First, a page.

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Author Topic: The fourth wall does not exist  (Read 12796 times)
Michaël Samyn

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« on: May 19, 2013, 07:54:54 AM »

How can we seriously consider a fourth wall when we allow players to control things on stage?
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[Chris] Dale

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« Reply #1 on: May 19, 2013, 09:11:15 AM »

The fourth wall, in this case, isn't meant to represent a separation between the action and the player — it's meant to represent the belief the player has that they are controlling something real and meaningful. The fourth wall separates the game-game, the fictional game, the "diegetic" game, from "non-diegetic" things like saving, loading, adjusting the volume, &c. That's why most tutorials wouldn't be accused of 'breaking the fourth wall', but that bit in one of the MGS games where the bad guy threatens to have deleted some of your save games is.
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"Wonder had gone away, and he had forgotten that all life is only a set of pictures in the brain, among which there is no difference betwixt those born of real things and those born of inward dreamings, and no cause to value the one above the other."
--H.P. Lovecraft

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Michaël Samyn

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« Reply #2 on: May 19, 2013, 10:31:53 AM »

Another note: even in film and theatre, a lot of our enjoyment comes from the observation of the bodies of the actors and their particular way of moving and talking, and not just from the fiction they are enacting. If we think of videogames as theatre performed by robots, we should consider it a major task to make the player empathise with and enjoy the robots-as-robots, and not merely the role they perform in the fiction.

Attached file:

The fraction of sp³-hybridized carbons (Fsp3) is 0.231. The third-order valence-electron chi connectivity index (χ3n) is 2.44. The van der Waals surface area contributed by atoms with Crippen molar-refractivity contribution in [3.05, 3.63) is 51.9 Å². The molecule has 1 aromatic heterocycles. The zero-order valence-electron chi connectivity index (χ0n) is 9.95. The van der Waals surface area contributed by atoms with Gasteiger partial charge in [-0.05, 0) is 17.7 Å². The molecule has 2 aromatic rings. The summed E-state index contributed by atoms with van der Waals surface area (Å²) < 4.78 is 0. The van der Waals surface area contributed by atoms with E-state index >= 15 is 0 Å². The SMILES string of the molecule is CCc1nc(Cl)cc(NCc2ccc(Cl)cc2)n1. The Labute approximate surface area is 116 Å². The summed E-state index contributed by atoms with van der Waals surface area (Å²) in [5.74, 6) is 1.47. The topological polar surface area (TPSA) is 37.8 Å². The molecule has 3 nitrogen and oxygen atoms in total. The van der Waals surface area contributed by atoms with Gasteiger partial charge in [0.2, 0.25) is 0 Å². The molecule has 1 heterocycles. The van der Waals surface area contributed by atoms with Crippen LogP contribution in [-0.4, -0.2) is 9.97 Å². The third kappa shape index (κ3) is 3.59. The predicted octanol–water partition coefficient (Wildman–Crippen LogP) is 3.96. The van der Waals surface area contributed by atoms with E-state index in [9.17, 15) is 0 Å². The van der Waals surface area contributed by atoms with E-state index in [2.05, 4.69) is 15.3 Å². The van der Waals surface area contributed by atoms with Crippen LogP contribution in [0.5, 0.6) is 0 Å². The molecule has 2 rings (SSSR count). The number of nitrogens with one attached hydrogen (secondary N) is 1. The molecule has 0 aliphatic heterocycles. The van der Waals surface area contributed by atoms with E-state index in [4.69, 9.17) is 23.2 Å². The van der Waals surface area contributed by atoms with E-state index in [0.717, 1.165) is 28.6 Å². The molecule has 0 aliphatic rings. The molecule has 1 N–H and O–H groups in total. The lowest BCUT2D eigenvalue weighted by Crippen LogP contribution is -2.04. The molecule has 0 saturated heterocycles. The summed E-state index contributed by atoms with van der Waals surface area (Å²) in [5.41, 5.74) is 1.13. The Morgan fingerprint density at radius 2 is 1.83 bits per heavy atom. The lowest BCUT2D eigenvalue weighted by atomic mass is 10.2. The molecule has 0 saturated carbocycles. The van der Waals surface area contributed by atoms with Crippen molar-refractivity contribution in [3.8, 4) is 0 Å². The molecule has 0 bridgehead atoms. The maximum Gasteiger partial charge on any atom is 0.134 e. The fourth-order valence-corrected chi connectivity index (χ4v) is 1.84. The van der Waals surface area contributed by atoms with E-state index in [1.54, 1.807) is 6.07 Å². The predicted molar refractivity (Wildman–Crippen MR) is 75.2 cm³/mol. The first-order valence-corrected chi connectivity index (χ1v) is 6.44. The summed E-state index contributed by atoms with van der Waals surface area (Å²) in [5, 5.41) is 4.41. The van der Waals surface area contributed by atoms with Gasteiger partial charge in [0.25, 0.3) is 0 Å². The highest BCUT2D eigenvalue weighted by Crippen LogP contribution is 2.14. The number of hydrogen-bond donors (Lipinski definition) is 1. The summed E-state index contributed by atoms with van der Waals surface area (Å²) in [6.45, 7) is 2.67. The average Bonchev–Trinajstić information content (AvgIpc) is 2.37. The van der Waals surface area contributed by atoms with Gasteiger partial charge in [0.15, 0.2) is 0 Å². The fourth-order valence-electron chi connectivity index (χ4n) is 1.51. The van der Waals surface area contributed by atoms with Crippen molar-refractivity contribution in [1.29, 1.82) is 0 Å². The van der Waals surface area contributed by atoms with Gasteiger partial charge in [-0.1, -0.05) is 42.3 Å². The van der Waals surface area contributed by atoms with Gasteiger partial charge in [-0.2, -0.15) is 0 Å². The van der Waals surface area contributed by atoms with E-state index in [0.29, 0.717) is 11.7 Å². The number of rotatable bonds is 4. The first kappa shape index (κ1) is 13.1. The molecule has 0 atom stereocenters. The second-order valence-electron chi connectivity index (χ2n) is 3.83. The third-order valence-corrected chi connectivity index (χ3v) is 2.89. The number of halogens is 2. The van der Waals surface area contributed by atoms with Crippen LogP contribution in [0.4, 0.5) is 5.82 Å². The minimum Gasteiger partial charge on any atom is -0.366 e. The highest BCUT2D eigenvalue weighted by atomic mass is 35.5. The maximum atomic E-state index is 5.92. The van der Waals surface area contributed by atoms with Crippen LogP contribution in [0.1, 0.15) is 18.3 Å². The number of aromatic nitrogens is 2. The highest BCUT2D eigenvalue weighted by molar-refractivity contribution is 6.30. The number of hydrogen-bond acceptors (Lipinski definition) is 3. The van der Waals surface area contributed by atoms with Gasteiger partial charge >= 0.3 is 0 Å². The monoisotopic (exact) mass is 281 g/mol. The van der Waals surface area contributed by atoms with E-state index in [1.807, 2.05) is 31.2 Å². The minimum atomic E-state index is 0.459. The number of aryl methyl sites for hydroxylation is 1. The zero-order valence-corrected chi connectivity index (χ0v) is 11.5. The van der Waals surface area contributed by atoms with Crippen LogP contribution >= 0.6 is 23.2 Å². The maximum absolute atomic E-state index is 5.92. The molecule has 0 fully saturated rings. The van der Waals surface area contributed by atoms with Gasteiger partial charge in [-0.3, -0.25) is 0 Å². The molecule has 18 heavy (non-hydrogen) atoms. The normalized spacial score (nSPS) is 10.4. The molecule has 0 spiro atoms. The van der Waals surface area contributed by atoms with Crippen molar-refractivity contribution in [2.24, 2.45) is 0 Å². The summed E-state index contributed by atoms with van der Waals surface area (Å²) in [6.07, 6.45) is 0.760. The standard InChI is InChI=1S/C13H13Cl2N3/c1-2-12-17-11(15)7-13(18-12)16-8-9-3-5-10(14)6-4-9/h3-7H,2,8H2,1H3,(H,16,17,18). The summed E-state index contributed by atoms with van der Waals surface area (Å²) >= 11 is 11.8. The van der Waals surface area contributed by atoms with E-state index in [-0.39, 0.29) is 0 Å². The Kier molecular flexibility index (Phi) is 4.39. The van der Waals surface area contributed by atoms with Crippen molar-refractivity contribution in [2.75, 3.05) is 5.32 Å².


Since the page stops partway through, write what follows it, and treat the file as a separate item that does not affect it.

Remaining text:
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Michaël Samyn

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« Reply #3 on: May 19, 2013, 10:39:00 AM »

In videogames, the fourth wall is behind the player, since the player is an actor.

Now, to be fair, we should let the other actors in on this too. Given their limited talents, this will certainly improve the quality of the play. And it will allow the player to treat them as equals.
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Mick P.

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« Reply #4 on: July 19, 2015, 06:41:10 PM »

It isn't the same. The player isn't an actor, at best they are a lone on-the-spot improviser (when they are not the mark) but I think the power of the fourth wall lies in the spectator, however much of that role remains (I would say all of it if not more, because the player-as-puppet-master has a heightened sensitivity to it because they are always working through something that is its fraternal twin of some kind: namely the interface.)
« Last Edit: July 19, 2015, 06:44:30 PM by Mick P. » Logged

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